Not all museums have been as willing to cooperate as the Metropolitan. Another 13th century yakshi strut, stolen from a temple in Patan, Nepal, in 1975, remains in the Art Gallery of New South Wales in Sydney after 20 years negotiations for his return. In the meantime, the Nepalese authorities first requested repatriation of two stone sculptures of deities from the Guimet museum in 2000. Despite the photographs showing the sculptures in place in their reliquaries before their flight, they are still in Paris.

It can be difficult to feel sympathy for countries seeking the return of antiques looted from an archaeological site. How much can they miss out on something they didn’t even know they had? Theft of art from a private collection produces a more identifiable victim, but art possession by a connoisseur can seem like a fairly minor difference. But the art stolen in Nepal is not just art. Many of these sacred works received daily worship. They were fed, washed, clothed and anointed like living beings. Just as the yakshis supported the roofs of temples, these works of art supported the structure of the living culture of Nepal. Putting them in a shop window is not only stealing them, but killing them.

Preparations to bring a stolen deity back to life are underway in Patan where, in December, a repatriated sculpture will be reinstalled in the sanctuary from which it was stolen in 1984. The 15th century sculpture shows, in polished black stone, a body divided in two: on one side, the Hindu god Vishnu, and on the other, his wife Lakshmi . The unusual subject matter and style should have made it clear to anyone who cared to know that the work was made in the Kathmandu Valley during one of its artistic golden periods – even if they weren’t aware of it. from his illustration in another 1989 book, Lain Singh Bangdel’s Stolen images from Nepal, on the plunder of Nepalese culture. Yet the sculpture was auctioned off at Sotheby’s in New York in 1990. By the time a Nepalese journalist, Kanak Mani Dixit, spotted the list, it was too late. The sale was over and the sculpture was gone again.

Decades later, Joy Lynn Davis, an American artist who had started a project to research and paint the extinct Nepalese sacred art, acknowledged the sculpture exhibited at the Dallas Museum of Art. The museum helped organize its repatriation in March by working with its owner, a private collector who loaned it to be exhibited along with other artifacts from its vast collection of South Asian sacred art. The sculpture will move from the museum’s antiseptic white galleries to its sanctuary, newly fitted with CCTV and other security measures to keep it safe.

Don’t feel too bad for this collector. He, or anyone else who wishes to fill his living room with stolen heirlooms, could purchase decorations like a wooden sign that once decorated the shrine of Kumari, the living goddess of the country, in Kathmandu, or two stone sculptures kneeling devotees from the monasteries of Kathmandu – just three of the works of art currently offered by a single UK-based gallery. The antiques market around the world remains robust. Collectors seemingly ignore the fact that their purchases help fund those who sell looted antiques, including organized crime and violent extremist organizations.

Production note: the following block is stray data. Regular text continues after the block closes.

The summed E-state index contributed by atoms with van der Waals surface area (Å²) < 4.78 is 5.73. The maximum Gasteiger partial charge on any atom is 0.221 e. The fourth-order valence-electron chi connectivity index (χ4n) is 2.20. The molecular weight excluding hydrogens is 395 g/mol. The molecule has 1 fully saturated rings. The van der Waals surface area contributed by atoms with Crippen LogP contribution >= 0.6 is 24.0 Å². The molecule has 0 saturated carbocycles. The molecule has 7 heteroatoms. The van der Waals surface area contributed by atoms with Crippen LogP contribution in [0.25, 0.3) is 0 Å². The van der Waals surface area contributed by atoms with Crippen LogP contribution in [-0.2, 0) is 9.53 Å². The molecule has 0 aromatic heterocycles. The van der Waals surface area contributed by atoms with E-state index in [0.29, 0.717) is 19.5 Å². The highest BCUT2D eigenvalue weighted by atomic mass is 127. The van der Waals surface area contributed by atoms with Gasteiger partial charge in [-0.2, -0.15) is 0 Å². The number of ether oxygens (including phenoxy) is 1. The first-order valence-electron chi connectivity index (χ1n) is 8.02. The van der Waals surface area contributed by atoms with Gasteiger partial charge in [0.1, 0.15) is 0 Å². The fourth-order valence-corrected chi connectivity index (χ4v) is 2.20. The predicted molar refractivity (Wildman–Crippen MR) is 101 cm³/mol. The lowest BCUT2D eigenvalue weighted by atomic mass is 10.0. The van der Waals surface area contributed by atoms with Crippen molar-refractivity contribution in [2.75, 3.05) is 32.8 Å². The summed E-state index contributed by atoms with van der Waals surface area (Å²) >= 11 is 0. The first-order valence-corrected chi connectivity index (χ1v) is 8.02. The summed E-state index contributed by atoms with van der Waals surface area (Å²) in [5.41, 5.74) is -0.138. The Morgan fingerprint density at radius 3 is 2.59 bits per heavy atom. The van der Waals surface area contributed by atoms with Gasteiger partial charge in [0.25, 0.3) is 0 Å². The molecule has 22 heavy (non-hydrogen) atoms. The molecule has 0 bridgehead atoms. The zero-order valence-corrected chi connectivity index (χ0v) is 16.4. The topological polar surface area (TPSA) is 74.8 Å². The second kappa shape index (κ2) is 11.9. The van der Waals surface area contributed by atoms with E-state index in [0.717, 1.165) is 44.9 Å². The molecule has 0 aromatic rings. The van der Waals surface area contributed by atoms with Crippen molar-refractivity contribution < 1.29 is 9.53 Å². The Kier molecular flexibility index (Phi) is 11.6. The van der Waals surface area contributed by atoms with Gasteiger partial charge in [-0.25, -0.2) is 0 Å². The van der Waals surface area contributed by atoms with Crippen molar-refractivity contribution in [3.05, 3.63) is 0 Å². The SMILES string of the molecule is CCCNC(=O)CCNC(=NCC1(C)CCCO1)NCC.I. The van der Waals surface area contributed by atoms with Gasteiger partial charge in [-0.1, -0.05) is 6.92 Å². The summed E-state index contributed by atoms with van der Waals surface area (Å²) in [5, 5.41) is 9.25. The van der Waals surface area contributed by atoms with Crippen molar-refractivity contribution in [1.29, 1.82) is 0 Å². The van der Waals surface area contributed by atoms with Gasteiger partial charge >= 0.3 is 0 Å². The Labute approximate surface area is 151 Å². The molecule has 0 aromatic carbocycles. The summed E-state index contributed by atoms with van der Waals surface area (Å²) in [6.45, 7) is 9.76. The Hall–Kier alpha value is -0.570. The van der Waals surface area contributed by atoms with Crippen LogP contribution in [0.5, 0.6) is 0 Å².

The work of academics who photographed sculptures in Nepal in the 1970s and 1980s, rightly fearing that they would be stolen, has proven to be crucial for contemporary activists who use the databases of museum collections, auction listings and even scanning art collector snapshot backgrounds for stolen works. But what about art that has been stolen without ever being photographed? Many of the smaller, but still valuable, works of art from the valley were taken before the documentation effort began. Some were even deliberately hidden in the temple storerooms to protect them from thieves, but to no avail.

In 591 CE, a Buddhist nun named Parisuddhamati donated a beautiful bronze Buddha to a monastery in Patan, Nepal. this buddha is now in the Cleveland Art Museum. The ancient monastery honored by Parisuddhamati is named in a detailed inscription on the basis of the sculpture, but its exact location in the city is unknown. The Buddha may have belonged to one of the city’s other religious communities or been worshiped in a private home at the time of his theft, sometime before his arrival in Cleveland in 1968. Details of this theft will likely never be found. . . Does that mean he should stay in the United States? The 20 collectors who have so far contacted on Nepalese heritage recovery campaign (an organization of activists seeking repatriation within the advisory committee of which I sit), asking for advice on returning Nepalese art in their possession, seem to agree that lack of evidence does not justify art retention Fly.

The sculpture of a united Vishnu and a Lakshmi will be the first sacred work of art to return to its shrine after a stay abroad (the others have entered museums). But the Nepalese have a habit of resettling their deities. Over the centuries, major earthquakes like the one in 2015 have rocked temples across the country. But the metal or hard stone of the cult statues and the hardwood of the carved beams have survived the collapse of the surrounding brick walls. These works, as delicate as they may seem, have survived centuries of disasters. The global antiques market may have been the most destructive so far, but it could still be overcome.